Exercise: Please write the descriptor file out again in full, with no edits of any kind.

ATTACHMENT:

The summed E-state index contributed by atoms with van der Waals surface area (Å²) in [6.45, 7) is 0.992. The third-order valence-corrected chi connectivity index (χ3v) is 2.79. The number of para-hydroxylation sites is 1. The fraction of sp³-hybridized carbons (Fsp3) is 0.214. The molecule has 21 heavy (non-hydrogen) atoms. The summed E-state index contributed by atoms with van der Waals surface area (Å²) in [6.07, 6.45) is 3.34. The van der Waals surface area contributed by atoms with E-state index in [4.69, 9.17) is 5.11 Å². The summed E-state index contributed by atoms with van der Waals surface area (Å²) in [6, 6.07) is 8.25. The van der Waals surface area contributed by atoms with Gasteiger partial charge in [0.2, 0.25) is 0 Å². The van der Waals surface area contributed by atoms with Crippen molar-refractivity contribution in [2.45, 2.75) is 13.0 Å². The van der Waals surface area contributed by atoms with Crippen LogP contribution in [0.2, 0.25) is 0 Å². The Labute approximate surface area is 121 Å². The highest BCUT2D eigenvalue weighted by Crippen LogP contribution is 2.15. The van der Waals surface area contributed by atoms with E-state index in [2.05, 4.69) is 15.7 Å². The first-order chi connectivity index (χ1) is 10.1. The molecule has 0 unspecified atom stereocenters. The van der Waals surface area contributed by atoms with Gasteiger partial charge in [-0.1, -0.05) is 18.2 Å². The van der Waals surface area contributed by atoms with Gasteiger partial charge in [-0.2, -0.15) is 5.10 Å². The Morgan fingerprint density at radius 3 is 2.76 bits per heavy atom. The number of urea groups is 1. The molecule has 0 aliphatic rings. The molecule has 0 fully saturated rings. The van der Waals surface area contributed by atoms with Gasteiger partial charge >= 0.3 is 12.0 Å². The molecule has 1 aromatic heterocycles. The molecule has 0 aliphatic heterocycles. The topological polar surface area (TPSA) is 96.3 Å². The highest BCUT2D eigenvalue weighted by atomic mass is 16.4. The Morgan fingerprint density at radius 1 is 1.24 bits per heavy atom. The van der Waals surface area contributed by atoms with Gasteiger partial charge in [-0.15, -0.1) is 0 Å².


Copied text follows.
The summed E-state index contributed by atoms with van der Waals surface area (Å²) in [6.45, 7) is 0.992. The third-order valence-corrected chi connectivity index (χ3v) is 2.79. The number of para-hydroxylation sites is 1. The fraction of sp³-hybridized carbons (Fsp3) is 0.214. The molecule has 21 heavy (non-hydrogen) atoms. The summed E-state index contributed by atoms with van der Waals surface area (Å²) in [6.07, 6.45) is 3.34. The van der Waals surface area contributed by atoms with E-state index in [4.69, 9.17) is 5.11 Å². The summed E-state index contributed by atoms with van der Waals surface area (Å²) in [6, 6.07) is 8.25. The van der Waals surface area contributed by atoms with Gasteiger partial charge in [0.2, 0.25) is 0 Å². The van der Waals surface area contributed by atoms with Crippen molar-refractivity contribution in [2.45, 2.75) is 13.0 Å². The van der Waals surface area contributed by atoms with Crippen LogP contribution in [0.2, 0.25) is 0 Å². The Labute approximate surface area is 121 Å². The highest BCUT2D eigenvalue weighted by Crippen LogP contribution is 2.15. The van der Waals surface area contributed by atoms with E-state index in [2.05, 4.69) is 15.7 Å². The first-order chi connectivity index (χ1) is 10.1. The molecule has 0 unspecified atom stereocenters. The van der Waals surface area contributed by atoms with Gasteiger partial charge in [-0.1, -0.05) is 18.2 Å². The van der Waals surface area contributed by atoms with Gasteiger partial charge in [-0.2, -0.15) is 5.10 Å². The Morgan fingerprint density at radius 3 is 2.76 bits per heavy atom. The number of urea groups is 1. The molecule has 0 aliphatic rings. The molecule has 0 fully saturated rings. The van der Waals surface area contributed by atoms with Gasteiger partial charge >= 0.3 is 12.0 Å². The molecule has 1 aromatic heterocycles. The molecule has 0 aliphatic heterocycles. The topological polar surface area (TPSA) is 96.3 Å². The highest BCUT2D eigenvalue weighted by atomic mass is 16.4. The Morgan fingerprint density at radius 1 is 1.24 bits per heavy atom. The van der Waals surface area contributed by atoms with Gasteiger partial charge in [-0.15, -0.1) is 0 Å².